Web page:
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Should you really buy a combi steam oven? Find out whether you really need the current darling of kitchen appliances in your home, and which models to consider.
Pros and cons of buying a combi steam oven
I love the combi steam method of cooking and I’m always happy to show off what these outstanding appliances can do, but I know they aren’t suited to all of us.
Today I’m going to run you through the pros and cons of buying a combi steam or convection steam oven.
If you aren’t really sure what a steam oven is, take a look at this post for some background on how a steam oven cooks.
Who actually buys steam ovens?
Steam ovens make up a very small fraction of overall kitchen appliance sales but they’re enjoying huge sales growth in Australia, the USA and Europe, and you might be seeing them everywhere in appliance showrooms and home magazines.
That’s for good reason – they really are the way of the future for home kitchens and just about all the major manufacturers have released their own versions in the past 5-10 years.
Despite their current must-have status in appliance circles, steam ovens are still relatively niche in the wider domestic kitchen market, and they do take some getting used to when you’ve never cooked in one before.
So who’s buying them?
It’s a given that there will always be a small group of experienced chefs and gourmands happy to spend up big on a fancy steam oven because they understand what to do with it.
In my experience, though, most people adding a combi steam oven to their kitchen are families who love to entertain, or empty nesters with frequent family visitors and a love of cooking.
Often, people turn to steam oven cooking for health benefits. The growing trend for people to turn towards simplified, healthy meals means we’re likely to see a lot more talk about healthier ways of getting dinner on the table fast. Steaming certainly fits that brief and a steam oven helps achieve those healthy meals quickly and without much mess.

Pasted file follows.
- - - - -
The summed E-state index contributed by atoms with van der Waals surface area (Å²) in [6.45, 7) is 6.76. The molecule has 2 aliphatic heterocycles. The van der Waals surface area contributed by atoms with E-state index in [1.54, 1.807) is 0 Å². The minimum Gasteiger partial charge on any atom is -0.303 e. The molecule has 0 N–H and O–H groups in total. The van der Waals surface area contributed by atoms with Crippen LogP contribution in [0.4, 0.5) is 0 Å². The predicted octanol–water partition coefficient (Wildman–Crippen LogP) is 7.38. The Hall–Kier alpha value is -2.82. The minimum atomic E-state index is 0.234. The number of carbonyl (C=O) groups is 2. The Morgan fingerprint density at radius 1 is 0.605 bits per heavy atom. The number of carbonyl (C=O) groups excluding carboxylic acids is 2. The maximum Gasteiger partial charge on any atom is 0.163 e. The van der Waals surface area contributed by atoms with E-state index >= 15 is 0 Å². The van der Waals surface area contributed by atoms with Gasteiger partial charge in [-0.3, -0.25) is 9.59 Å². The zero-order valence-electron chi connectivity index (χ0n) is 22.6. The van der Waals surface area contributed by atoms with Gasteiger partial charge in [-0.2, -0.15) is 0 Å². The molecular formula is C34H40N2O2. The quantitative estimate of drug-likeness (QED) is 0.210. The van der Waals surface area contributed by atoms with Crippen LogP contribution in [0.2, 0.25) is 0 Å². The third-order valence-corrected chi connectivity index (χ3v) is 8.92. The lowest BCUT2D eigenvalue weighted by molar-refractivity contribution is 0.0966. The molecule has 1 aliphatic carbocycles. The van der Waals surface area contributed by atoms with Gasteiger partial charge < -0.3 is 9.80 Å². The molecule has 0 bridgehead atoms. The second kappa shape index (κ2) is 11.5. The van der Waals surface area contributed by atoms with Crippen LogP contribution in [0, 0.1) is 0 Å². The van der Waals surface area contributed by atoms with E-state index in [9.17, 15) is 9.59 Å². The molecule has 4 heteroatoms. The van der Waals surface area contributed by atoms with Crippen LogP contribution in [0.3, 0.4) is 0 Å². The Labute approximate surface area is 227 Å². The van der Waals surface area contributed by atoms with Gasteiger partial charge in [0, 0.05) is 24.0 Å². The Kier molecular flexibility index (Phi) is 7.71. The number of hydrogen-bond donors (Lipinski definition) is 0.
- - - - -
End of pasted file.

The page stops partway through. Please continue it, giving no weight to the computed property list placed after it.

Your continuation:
How much do steam ovens cost?
Combi steam ovens have traditionally been sold as premium appliances to a higher end of the market, and that’s still where a lot of brands are positioned. Miele, Gaggenau, Wolf, Neff and V-Zug all sit in this space.
At the time of writing, these premium brands have price tags ranging anywhere from about $2000 all the way up to $8000 USD.
There is a subtle shift happening, though, with some manufacturers making less expensive models aimed at a more entry level customer, or people who want to experiment without committing the big bucks up front.
Cuisinart’s little ‘plug and play’ CSO-300N1 (USA) or CSO-300NXA (Australia) steam oven (around $299 USD) is a great example of steam oven appeal for a broader market. It’s also the cheapest combi steam I’ve come across by a long way.
Some of the cheaper inbuilt steam oven brands include Whirlpool, Artusi, Beko, Baumatic, Westinghouse, Caple and Euro. They are less expensive than the premium brands but still pack a punch with price tags starting around the $1000 mark.
There are other brands at each end of the scale, and variations in brand name and availability for different parts of the world. Thermador steam ovens, for instance, are the USA’s rebranded version of a Bosch model.
What can you cook in a combi steam oven?
This certainly is something people think about when they’re considering buying a steam oven, or looking at their newly installed appliance in the kitchen!